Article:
You are currently browsing the tag archive for the ‘Glass Barge’ tag.

Here are the previous posts in this series.  And here are the posts I’ve done earlier on the 1929 Ward’s Island, whose builder’s plate photo I took in October 2016.  I was told it was removed some time ago and is in a safe place.  Here was my first post on “Ward’s.”

As a baseline photo of the double-ender ferry entered a second life in 1937 as a derrick boat or “crane ship,” I offer this shot I took in Lyons in March 2018.  That’s snow in the foreground.

In one of her most notable roles, she assisted in the clean up near lock E-12 after the Thruway bridge collapsed into Schoharie Creek, an event I recall vividly because I traversed that bridge just the day before.

Note the bow prop.  I wonder if at one time it had a rudder, as

you see in this photo of the stern prop.

The rest of these photos come from Bob Stopper.  Notice the glass has been removed from the wheelhouse, but the flag still flies.

Little by little, its crane abilities are removed and placed alongside the dry dock.

 

Pulling the shafts proved complicated,

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but eventually the once crane ship looks more like a curvaceous barge.

Who knows whether these props will be reefed along with the ship . . . .?

 

A tug is expected to arrive in  Lyons imminently to move this vessel from central–almost western New York–to tidewater, then down the Hudson, and out to the designated reefing ground.

And in other news from Lyons, here’s who showed up late Tuesday afternoon . . . with some new signage on the stack and engine cover.  Compare with here from a month ago . . .

 

The last time we saw Jay Bee V, she was solo and reportedly beginning an epic.  That was nine days ago, and now Jay Bee V (JBV) has taken over this large white barge from larger river tugs and is heading west with a a flotilla that began over a month ago in Brooklyn.  Click here for specifics on this journey as well as sponsors, and there are many.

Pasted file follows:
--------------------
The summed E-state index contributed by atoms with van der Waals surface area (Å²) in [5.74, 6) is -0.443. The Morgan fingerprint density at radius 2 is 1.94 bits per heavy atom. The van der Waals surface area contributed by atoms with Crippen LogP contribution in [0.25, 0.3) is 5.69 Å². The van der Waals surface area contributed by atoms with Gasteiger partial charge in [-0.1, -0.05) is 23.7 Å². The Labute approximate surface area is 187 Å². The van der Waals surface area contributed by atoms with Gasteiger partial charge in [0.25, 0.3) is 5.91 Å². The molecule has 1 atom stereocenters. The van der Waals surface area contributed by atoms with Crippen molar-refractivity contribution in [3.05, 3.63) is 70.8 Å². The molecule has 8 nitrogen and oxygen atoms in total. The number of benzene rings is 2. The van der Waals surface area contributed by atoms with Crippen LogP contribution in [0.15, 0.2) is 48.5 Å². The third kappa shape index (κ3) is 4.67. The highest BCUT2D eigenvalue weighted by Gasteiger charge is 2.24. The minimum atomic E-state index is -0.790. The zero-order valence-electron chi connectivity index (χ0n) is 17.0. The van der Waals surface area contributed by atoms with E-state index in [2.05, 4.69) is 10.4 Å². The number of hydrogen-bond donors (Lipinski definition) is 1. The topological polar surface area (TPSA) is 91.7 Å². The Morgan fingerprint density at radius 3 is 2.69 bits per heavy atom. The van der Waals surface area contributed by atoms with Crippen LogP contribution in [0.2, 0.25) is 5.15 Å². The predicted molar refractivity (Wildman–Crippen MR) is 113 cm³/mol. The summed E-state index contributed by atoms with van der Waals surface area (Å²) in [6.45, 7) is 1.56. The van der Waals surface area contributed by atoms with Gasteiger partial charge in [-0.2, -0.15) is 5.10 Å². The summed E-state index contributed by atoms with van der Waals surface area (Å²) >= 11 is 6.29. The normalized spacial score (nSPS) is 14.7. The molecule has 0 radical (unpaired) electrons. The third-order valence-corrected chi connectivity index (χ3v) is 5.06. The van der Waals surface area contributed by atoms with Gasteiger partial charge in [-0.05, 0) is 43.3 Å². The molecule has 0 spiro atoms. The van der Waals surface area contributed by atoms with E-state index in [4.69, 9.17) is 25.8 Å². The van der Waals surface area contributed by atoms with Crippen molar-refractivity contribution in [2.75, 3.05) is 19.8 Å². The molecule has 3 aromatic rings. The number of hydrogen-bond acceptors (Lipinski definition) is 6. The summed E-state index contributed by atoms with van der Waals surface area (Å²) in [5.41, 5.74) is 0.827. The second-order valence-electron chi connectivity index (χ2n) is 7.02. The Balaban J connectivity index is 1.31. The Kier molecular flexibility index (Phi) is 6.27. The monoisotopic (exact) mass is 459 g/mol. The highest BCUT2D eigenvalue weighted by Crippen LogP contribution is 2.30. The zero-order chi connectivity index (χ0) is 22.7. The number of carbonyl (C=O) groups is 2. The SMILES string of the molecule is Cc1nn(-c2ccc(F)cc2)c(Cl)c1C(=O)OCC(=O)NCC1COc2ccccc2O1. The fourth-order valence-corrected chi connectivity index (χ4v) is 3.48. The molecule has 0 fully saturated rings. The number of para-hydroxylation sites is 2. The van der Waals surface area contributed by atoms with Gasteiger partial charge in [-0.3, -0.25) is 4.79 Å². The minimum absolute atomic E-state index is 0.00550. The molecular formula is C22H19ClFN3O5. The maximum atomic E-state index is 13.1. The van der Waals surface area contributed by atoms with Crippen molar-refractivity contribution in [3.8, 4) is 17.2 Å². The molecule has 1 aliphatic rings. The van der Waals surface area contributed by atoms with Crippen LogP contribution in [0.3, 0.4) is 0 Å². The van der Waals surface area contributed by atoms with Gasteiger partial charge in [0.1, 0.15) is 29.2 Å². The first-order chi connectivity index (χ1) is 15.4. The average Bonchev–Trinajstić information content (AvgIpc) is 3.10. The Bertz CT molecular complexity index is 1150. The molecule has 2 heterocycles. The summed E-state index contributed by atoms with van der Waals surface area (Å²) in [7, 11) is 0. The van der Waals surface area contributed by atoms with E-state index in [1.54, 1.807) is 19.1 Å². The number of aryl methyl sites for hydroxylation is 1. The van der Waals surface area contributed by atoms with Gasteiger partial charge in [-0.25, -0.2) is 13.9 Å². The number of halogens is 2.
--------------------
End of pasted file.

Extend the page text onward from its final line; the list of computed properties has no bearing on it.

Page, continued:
Arguably, the epic began in 1868, and I quote here from the link above:  “1868, the Brooklyn Flint Glass Company relocated to Corning, via the New York Waterways, and evolved into the company that is today known as Corning Incorporated. In celebration of the 150th anniversary of this pivotal journey, CMoG will launch GlassBarge—a 30’ x 80’ canal barge equipped with CMoG’s patented all-electric glassmaking equipment—in Brooklyn Bridge Park on May 17, 2018.”

What’s pushing the “glass barge?”

Here’s a top down view of JBV, and

the boats of Lake Champlain Maritime Museum.

Way in the distance, that’s the glass barge and beyond that, lock E-11.   Here from tug44 a few years back is more info on lock E-11.

If this photo illustrates nothing, it shows how JBV‘s  captain relies on understanding and communication from the watch stander on the barge.

 

Above and below, the flotilla passes Fonda, NY,

before locking up through E-13.

 

The glass barge flotilla had given its 8th set of shows (by my count)  in Amsterdam the day before.  To understand the impact of these shows, think canal-traveling circus of the 19th century.  Here they were heading for a set of shows in Canajoharie.  

 

More to come.  Again, if you have not checked out this link for their schedule–the water portion of which ends in Watkins Glen on September 16, click here.   Below is a vase I witnessed a glassblower make in less than 15 minutes!

All photos by Will Van Dorp, who reiterates that I take all the photos credited to me on this blog;  any photos taken by anyone else–collaboration I encourage–I attribute accordingly.

More photos of the Great Race soon.

 

 

Steel barges rules these days, although a few all wood or partly wood barges still exist as reminders of past stages of technology.  But a glass barge? And reading that it’s sponsored by Corning Museum of Glass …  that could give one pause.

As it turns out, I saw this barge opened up a bit later and took advantage to learn more.

Hot glass was in fact being shaped.

It turns out the “glass barge” is a set of kilns set up on a steel barge;  in summer 2017, the glass barge traveled to three locations in central and western NY state, as

a prep for a glass barge voyage from Brooklyn to Corning next summer.  Click here for a short intro to glass blowing, and here for a much more extensive video.

Wet newspaper . ..  yes, it’s the cheapest effective material for this stage of the process.

While researching this post, I learned that Corning already does glass blowing at sea demos on cruise ships. 

Who knew?  Stay tuned for more info on the glass barge and its visit to NYC in the summer of 2018.

All photos by Will Van Dorp.

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